We don't have to bend our standards, but helping kids "fit in" might mean making some surprise sacrifices.

In the ninth grade, I strutted into junior high wearing the hottest trends of the day: a navy-blue Adidas jacket and a teal Eastman backpack.

I was by no means a fashionista. More often than not, I got sent back to my room for wearing my brother’s oversized T-shirts.

“Tiffany, you’re going to a church dance,” my mother would say. “Try to look a little more feminine.”

But on this day, on this glorious day of entering into school at the top of the heap, where I knew everyone and everyone knew me, it was thrilling to look the part, to fit in.

We didn’t have a lot of money in those days. The Adidas jacket was a huge stretch for my parents, by far the priciest clothing item ever to grace my shoulders. But I also remember what my mom said as we slipped that coat off the hanger:

“Being Mormon, you kids already stand out enough. You can at least fit in with the clothes you wear.”

Quite a radical statement, I know, but you have to understand. She wasn’t telling me to compromise my standards as a member of The Church of Jesus Christ of Latter-day Saints. My shorts were longer and my shirts much looser than the trends of the day. She wasn’t telling me to follow the crowd like a lemming.

But my mom understood that there was already so much that set me apart, and that while setting oneself apart in high school becomes admirable, in junior high you want nothing more than to sail along with the masses and not get your nose broken. Kids are ruthless during the Dark Ages of middle school. The only hope is to come out the other end with a shred of self-esteem still intact.

I was reminded of this the other day while shopping for school supplies. My second-grader needed a new backpack. Of course he went straight to the most expensive backpack on the rack. It was the Cadillac of backpacks, replete with features he’ll never use: plush shoulder straps, built-in headphones and compartments for the phone and mp3 player that he doesn’t own.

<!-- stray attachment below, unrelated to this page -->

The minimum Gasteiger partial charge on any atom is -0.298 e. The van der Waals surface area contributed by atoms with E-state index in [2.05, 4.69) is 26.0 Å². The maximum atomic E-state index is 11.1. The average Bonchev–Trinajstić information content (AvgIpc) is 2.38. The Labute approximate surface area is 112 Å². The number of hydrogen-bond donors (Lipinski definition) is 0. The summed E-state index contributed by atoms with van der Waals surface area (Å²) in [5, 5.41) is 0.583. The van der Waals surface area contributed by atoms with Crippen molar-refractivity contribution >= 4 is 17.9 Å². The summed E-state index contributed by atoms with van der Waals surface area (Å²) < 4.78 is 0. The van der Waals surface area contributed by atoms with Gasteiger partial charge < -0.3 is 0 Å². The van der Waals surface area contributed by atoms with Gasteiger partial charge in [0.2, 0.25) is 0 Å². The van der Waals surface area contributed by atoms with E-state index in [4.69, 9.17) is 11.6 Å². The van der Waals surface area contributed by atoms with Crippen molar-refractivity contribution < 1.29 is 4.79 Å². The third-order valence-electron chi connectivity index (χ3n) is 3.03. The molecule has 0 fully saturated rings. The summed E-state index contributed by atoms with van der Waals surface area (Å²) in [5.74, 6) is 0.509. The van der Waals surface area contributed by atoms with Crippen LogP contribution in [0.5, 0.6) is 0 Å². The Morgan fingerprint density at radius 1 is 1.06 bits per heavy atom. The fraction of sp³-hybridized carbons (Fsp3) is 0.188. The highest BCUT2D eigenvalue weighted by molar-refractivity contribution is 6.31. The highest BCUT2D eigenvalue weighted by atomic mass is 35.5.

The backpack cost much more than I wanted to spend. I brushed it off quickly as “too expensive” and headed to the pencil aisle for the essentials. I’m not much for material things, and I don't want my kids to grow up feeling entitled. This usually means I trend the other way, into sackcloth and second-hand clothing. I tell myself my kids should be happy to wear clothes at all.

But then I remembered that Adidas jacket. I remembered what it felt like to look the part.

We shouldn’t let our material possessions define who we are, as a kid, teenager or adult, but the fact is the material possessions we wear and drive and live in make a huge impact on our lives.

It feels good to look nice. Certainly our temples and LDS Church buildings could be made of rough-hewn pines and bare-bone furnishings. Instead, they are beautifully and tastefully decorated.

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That doesn’t mean our kids need to have a brand name stapled across the chest of every shirt they own. Parents can become too obsessed with outfitting their kids in the latest fashions. But once in a while it’s good to surprise them with a touch of material empathy. It's good to remember what it was like to want nothing more than that particular pair of shoes, that one special bag or that favorite shirt.

I took my son back to the store to buy a backpack fit for a second grader. He didn’t get the Cadillac, with its padded straps and headphones. He ended up with the Corolla of backpacks, but it was “cool enough” and he left beaming.

In the meantime, I’ll save my pennies for those middle school years. Then, I just might surprise my kids with that special designer jacket, the one they thought they'd never be lucky enough to own.

Tiffany Gee Lewis lives in St. Paul, Minn., and is the mother of four boys. She blogs at Her email is